Last night I attended Rich Table's inaugural Sally Hurricane Southern Fried Chicken Dinner, in which the so-hot-right-now restaurant transformed itself into a casual chicken joint on a night it's usually dark. Sally Hurricane was co-owner Sarah Rich's nickname when she was a kid, and the meal was her chance to show off her Texas roots. It was three courses, served family-style, and mostly a steal at $35 per person.
We started with a trio of appetizers that showed the playful approach the Riches take to California cuisine. The highlight was one amuse bouche I've had before, the Dirty Hippie -- little shotglasses of buttermilk panna cotta garnished with a float of wheatgrass and topped with hempseed, popcorn, and other birdseed-y things. It tastes cool and verdant, like 70s health food in the best possible way. The appetizer round also brought smoked trout deviled eggs -- tasty, if a little forgettable -- and salami salsa verde-topped cheese crackers, which were intensely cheddary and something I would happily binge on at home in front of the TV.
Vegetables were represented in the form of mustard-horseradish sugar snap peas and a take on a Caesar salad, but who am I kidding? We only had eyes for the fried chicken.
The chicken had a softer crust than I usually prefer -- it wasn't shatteringly crisp, instead it was yielding, even a little mushy -- but the meat was juicy and perfectly cooked, and there weren't any extra spices in the coating getting in the way of its essential chicken flavors. All in all, it satisfied the deep craving for fried chicken that always lives within me (it would definitely be my death row meal), though it wasn't as mindblowingly good as the version from Wing Wings I'd had two days before at Off the Grid's Picnic at the Presidio. The chicken was paired with the silky smooth and buttery mashed potatoes and surprisingly light buttermilk gravy. There was also corn on the cob with a zesty chili-lime sauce, rich blue cornbread with honey butter, and for dessert, strawberry-rhubarb cobbler, buttermilk ice cream, and warm chocolate chip cookies.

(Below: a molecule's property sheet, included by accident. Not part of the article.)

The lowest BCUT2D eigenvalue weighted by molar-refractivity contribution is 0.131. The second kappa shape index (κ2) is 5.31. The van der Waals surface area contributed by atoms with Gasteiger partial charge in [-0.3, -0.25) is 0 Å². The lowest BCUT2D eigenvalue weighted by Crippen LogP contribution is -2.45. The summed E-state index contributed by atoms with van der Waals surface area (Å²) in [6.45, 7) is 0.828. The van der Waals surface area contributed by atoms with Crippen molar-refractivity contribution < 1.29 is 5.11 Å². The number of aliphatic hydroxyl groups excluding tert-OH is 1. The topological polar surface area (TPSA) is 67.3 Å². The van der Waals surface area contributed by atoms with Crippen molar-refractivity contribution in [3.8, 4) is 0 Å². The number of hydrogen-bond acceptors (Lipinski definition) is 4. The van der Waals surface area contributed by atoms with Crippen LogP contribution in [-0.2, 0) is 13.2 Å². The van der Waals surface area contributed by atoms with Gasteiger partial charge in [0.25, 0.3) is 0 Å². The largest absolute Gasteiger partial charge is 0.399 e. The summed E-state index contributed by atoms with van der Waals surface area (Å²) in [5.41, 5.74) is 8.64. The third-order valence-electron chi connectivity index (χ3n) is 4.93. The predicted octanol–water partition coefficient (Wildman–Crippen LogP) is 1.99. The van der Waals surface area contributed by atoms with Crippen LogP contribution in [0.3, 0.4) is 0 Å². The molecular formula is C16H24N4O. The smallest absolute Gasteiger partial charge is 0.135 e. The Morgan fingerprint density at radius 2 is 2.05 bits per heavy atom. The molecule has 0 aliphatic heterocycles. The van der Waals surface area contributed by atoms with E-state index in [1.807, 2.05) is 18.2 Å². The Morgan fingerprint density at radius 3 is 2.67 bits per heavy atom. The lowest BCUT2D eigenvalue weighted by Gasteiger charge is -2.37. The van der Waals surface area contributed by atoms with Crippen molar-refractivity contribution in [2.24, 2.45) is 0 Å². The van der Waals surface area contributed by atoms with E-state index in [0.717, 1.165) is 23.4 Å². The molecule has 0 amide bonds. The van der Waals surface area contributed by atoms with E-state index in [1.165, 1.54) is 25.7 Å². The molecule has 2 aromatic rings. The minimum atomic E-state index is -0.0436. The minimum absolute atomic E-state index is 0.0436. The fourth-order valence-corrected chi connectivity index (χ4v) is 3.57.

All of it was washed down with a special cocktail from bartender Buffalo Lograsso, the Foghorn Leghorn, made with whiskey, sun tea, peach bitters, and lemon ice cubes -- basically an easy-drinking, boozy Arnold Palmer.
It was a fun, lively night with friends, though it was also a bit of a pricey one for a fried chicken dinner -- the meal ended up being more like $60 per person with drinks and tip. This was the first dinner of its kind, though, and as with any new experiments, there are always kinks to work out. On the plus side, there was so much food I practically rolled home, and I liked the times that the Rich Table culinary magic shone through, like with the cornbread and the Dirty Hippie. If I were to go again, I'd want to see just a tad more more envelope-pushing with the fried chicken genre, in that way that only the Riches can.
And it certainly sounds like the night went well enough for the staff to consider a second outing. "It was really fun to do something different, all family style, one menu. And the guests responded really well to it," says Sarah Rich. "We didn't know what to expect so we tried to not push it too crazy with the reservations, but we could definitely do more the next time. Yes, I said next time."